Having lived in China for six years I have found that I’ve started missing some of the things from my American life. For the most part I am not a big fan of mainstream American culture. Things like top 40 music and NY Times Bestsellers were usually avoided at all cost. They were a kind of pop culture pariah that I looked down on as being trailer trash garbage. Another thing that I really tried to avoid in the US was TV. I had a TV but it was only really used for watching movies. Other than that it just sat there collecting dust for years.

Sure it’s not the BBC, but I enjoyed many of the stories and found that it was something that I looked forward to in the afternoon. It’s a collection of stories and news that tends to be a little too North American-centric, but very listenable. We were all using good old 56k phone hookup. Needless to say it was less than desirable.

stephenchow.jpgThis was ok too, but I noticed that I started watching movies that I would never have imagined watching in the US. Say what you want, but I was a bit of a snob when it came to movies. I would never watch teen movies or stupid slap-stick comedies that were at the theater for two weeks before being shipped out to the DVD makers to try to make money that way. The longer I stayed the lower my standards got. Reason number one being: the movies were cheap; and number two; I didn’t mind the mind-numbing stupidity of many of the plots anymore.

In 2005 I moved to Beijing. My original intent when coming to Beijing was to be “more active”. Beijing has tons of things to see, I reasoned, and by God I was going to see them. After living in the armpit of Liaoning I was going to get out and start soaking up that 2,900, I mean 5,000, year culture. Needless to say it didn’t happen. What I did see myself doing more and more of was watching TV.

For those of you that live in Beijing, you know, the movie selection in Beijing is just ok. Some cities have movies from classics and 70s and 80s hits to the most recent blockbusters. It’s amazing some of the eclectic movies you can find in some cities. Here in Beijing the most common place to see movies for sale is on the street and they mainly offer two kinds of DVDs, recent blockbusters and TV shows.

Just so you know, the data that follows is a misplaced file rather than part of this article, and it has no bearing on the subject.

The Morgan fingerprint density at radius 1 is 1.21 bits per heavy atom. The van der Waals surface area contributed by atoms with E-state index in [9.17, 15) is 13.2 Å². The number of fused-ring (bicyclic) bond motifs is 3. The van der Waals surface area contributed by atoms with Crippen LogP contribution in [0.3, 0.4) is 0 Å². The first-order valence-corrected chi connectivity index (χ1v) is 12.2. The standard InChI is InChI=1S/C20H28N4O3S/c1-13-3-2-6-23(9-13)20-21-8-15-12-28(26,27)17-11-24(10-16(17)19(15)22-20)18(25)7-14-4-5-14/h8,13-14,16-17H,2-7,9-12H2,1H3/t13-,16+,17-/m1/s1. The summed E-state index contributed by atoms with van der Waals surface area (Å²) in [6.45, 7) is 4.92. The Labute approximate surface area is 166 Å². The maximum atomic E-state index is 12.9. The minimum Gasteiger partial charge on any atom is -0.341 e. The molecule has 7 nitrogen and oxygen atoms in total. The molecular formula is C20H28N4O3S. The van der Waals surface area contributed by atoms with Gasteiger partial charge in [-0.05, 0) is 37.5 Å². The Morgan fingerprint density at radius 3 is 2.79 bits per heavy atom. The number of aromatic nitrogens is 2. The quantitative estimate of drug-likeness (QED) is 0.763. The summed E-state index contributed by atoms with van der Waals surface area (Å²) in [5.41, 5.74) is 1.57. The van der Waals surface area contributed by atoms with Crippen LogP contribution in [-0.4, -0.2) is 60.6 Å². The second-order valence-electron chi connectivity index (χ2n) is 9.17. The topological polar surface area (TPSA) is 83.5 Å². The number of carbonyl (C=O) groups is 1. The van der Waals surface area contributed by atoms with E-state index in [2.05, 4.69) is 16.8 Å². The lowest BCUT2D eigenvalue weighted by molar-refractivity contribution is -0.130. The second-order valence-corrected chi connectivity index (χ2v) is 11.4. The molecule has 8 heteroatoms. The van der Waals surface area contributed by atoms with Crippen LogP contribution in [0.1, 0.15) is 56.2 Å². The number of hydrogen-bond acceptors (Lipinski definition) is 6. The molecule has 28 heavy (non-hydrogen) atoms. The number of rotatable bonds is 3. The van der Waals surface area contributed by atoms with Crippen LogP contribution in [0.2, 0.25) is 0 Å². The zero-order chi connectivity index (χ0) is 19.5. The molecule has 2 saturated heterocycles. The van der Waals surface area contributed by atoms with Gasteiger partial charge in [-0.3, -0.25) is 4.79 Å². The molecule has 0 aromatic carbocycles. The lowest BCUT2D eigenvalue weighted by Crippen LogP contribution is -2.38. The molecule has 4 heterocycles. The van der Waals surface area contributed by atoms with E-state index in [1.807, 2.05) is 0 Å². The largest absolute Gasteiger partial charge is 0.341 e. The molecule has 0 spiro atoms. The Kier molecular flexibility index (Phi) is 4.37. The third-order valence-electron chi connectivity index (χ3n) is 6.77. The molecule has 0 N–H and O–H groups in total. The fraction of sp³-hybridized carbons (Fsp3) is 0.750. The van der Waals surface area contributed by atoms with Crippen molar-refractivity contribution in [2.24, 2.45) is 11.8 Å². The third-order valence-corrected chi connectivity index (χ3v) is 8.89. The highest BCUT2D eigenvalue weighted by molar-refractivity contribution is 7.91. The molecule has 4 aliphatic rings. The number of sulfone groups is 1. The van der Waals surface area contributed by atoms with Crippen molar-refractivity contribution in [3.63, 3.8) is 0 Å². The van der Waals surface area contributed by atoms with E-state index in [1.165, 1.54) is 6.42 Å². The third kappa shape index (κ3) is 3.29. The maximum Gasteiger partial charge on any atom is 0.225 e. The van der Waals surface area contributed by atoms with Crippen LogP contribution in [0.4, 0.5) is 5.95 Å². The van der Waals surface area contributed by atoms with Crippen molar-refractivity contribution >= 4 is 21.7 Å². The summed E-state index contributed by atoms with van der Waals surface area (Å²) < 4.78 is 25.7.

I remind you I hated TV just a few short years ago, but now I’ve started to love it. I cannot get enough of it. Even better, now there is a great variety of TV shows on the Internet just waiting for you to download. Colbert Report, The Daily Show, Family Guy, Lost, not to mention every reality show you ever wanted to watch. I started out small, but it just got bigger and bigger.

I didn’t notice it at first; I really had no idea what was happening to me. It was horrible. I was becoming the American I hated and usually made fun of. I started to wonder what made it ok? I couldn’t come up with anything.

Well I returned to the US this winter after not having been back for 6 years. That’s right I have not been in an English-speaking country, except for HK, for 6 years. (Oops, did I say that?) I was really curious how I would react to the whole thing.

It was great at first. I could turn on the TV 24 hours a day, and it was all English, and there was no party crap, and they were all beautiful, and and and…it was boring again. Sure I didn’t have to download it and it was really convenient to watch The Office as it should be, but I missed watching it via download. Furthermore I started not watching them, but rather downloading the shows to be watched when I returned to China.

You may think I am crazy, but I started to realize that it is nice to be able to enjoy some American things without seeing the other people or being smothered by the culture. Instead I can watch The Office or Lost or whatever TV show I want to watch with my friends here and do not have to worry about all that annoying commercial culture that goes with it.